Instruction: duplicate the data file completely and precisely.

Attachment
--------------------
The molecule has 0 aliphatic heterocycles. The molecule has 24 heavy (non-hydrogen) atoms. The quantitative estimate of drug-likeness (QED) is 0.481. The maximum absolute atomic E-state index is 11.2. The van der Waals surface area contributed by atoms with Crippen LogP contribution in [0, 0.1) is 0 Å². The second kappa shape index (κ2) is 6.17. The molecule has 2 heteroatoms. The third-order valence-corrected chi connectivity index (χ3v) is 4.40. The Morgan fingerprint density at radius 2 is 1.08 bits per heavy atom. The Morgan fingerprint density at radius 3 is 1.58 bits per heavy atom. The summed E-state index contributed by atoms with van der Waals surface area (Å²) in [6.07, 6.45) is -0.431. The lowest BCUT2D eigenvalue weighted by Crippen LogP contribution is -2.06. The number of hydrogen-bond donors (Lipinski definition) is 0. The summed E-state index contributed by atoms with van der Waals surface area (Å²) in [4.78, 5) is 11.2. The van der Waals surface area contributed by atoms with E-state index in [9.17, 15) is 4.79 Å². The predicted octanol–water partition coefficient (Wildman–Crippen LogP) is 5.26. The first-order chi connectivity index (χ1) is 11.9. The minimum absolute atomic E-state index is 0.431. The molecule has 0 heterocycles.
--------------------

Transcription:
The molecule has 0 aliphatic heterocycles. The molecule has 24 heavy (non-hydrogen) atoms. The quantitative estimate of drug-likeness (QED) is 0.481. The maximum absolute atomic E-state index is 11.2. The van der Waals surface area contributed by atoms with Crippen LogP contribution in [0, 0.1) is 0 Å². The second kappa shape index (κ2) is 6.17. The molecule has 2 heteroatoms. The third-order valence-corrected chi connectivity index (χ3v) is 4.40. The Morgan fingerprint density at radius 2 is 1.08 bits per heavy atom. The Morgan fingerprint density at radius 3 is 1.58 bits per heavy atom. The summed E-state index contributed by atoms with van der Waals surface area (Å²) in [6.07, 6.45) is -0.431. The lowest BCUT2D eigenvalue weighted by Crippen LogP contribution is -2.06. The number of hydrogen-bond donors (Lipinski definition) is 0. The summed E-state index contributed by atoms with van der Waals surface area (Å²) in [4.78, 5) is 11.2. The van der Waals surface area contributed by atoms with E-state index in [9.17, 15) is 4.79 Å². The predicted octanol–water partition coefficient (Wildman–Crippen LogP) is 5.26. The first-order chi connectivity index (χ1) is 11.9. The minimum absolute atomic E-state index is 0.431. The molecule has 0 heterocycles.